The Hausa writing and film communities were shocked by his death. On Facebook, Fauziyya D. Sulaiman wrote that he was one of the writers who most encouraged and supported her writing. Sa'adatu Baba Ahmad wrote that she felt as if she had lost a blood relation. Danladi Haruna said that the way Sango involved his children in his creative life was an inspiration to him. Danladi decided to bring his son to an ANA meeting after he saw Sango come with his own young son. Similarly, Sango's poem to his daughter inspired Danladi to write a poem to his own daughter.
Monday, I went by Yunusa business centre, where his friends and colleagues sat in the inner carpet mourning, and they shared their memories with me. Businessman Haliru Mohammed knew him from the time they played football together with the Black Arrows club in 1982. Although Balarabe Sango was a few years older than Haliru, they were good friends. From an early age, Malam Sango was a peacemaker. "When we would play ball and fights would break out, Balarabe would separate us and say, 'Oh, you shouldn't fight.' He was a calm person. In all the time I've known him, I have never seen him get angry." This characteristic translated into his later interest in peacemaking on a larger scale. "He wanted to find understanding between the Muslim community, between Muslims and Christians. He would sit with them and say this is what the Prophet Isa (Jesus) said. This is what the Qur'an says. He really loved peace."
Alhaji Habibu, the owner of Yunusa business centre told me that about eight years ago, after Sango helped him type some documents in Hausa, he invited him to stay with him at the business centre. "He was one of my best friends. He would advise me. I trusted him and he trusted me. I've lived amongst many different kinds of people, but it's rare to find a man like Mohammadu Balarabe Sango. He doesn't get angry. I've never seen him quarrel with anyone since we've been together." His death was a great blow, Alhaji Habibu said. "Even within my own family, I have no one like this. I wept. Even now I am weeping in my heart over the loss of Mohammadu Balarabe Sango." Bashir Ado, who also works in the business centre and had taught him about computers, said that Sango had taught him much about how to respect others and live peacefully with people. He was a humble man, he said "He wasn't proud to admit he didn't know something."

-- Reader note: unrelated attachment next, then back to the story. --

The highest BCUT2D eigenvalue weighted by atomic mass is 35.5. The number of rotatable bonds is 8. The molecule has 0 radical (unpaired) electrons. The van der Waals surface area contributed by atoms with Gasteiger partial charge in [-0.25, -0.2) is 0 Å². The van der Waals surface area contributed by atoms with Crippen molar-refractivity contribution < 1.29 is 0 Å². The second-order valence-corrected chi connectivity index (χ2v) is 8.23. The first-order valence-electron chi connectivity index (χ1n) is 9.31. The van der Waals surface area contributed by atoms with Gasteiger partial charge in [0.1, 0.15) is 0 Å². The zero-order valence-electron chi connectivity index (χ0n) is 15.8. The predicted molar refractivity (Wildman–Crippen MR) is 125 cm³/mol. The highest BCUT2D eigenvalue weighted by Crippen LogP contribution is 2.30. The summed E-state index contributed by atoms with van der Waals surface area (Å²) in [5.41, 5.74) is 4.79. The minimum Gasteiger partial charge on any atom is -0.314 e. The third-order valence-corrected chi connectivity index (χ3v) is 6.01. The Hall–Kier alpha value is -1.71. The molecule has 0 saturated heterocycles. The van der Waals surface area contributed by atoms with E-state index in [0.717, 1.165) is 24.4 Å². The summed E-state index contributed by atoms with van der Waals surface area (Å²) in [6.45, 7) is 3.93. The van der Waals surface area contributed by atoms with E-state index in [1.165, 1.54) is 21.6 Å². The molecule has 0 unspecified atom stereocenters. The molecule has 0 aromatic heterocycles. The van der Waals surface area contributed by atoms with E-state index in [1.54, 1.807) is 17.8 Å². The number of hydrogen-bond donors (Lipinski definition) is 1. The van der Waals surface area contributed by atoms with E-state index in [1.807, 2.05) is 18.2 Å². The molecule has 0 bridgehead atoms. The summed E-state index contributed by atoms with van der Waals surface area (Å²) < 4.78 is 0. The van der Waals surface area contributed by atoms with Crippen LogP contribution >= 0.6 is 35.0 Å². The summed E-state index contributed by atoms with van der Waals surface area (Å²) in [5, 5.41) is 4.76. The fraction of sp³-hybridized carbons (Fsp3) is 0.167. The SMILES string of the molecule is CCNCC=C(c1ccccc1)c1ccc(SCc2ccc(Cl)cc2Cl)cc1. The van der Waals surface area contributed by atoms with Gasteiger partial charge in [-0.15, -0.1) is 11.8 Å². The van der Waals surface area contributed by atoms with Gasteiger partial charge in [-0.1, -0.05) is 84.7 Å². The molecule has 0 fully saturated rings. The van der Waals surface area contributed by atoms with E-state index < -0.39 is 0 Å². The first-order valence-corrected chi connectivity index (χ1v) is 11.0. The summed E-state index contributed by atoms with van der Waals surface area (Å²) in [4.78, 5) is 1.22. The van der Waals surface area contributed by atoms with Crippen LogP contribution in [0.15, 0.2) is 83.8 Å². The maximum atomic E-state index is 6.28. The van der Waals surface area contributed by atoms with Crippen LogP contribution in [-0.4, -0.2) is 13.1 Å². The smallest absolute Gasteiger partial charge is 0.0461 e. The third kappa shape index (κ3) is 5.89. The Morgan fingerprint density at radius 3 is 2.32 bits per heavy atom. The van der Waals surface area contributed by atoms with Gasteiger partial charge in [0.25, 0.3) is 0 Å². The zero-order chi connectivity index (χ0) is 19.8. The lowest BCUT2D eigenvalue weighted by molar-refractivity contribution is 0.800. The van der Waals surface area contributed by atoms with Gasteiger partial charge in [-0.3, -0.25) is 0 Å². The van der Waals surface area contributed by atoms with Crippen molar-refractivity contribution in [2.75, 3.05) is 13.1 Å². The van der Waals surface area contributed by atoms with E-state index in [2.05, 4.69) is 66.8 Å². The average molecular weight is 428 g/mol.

Hausa film producer Zainab Adam Yola told me that it was Director Sango who had introduced her into the film industry and had given her advice on how to become successful. He was the producer for several of her films, including Zumuncin Juna. "Someone who has introduced you to your career, has done everything for you," she told me. She echoed what every other writer and filmmaker told me, "It's a huge loss to the industry."
His lifelong dream, he told me in 2006, was to make a film on the life of Malam Aminu Kano. "Since I was a small boy, when I watched Gandhi, I was thinking on what a film on Malam Aminu would be like. The day he died, I was in front of the house. There has never been anybody like him in politics, at least in the north. I want to do one film, in my life. I know it may not be possible, it may be a dream. I want to make a film on Malam Aminu Kano. "
I mourn for Director Sango. I mourn for his dream.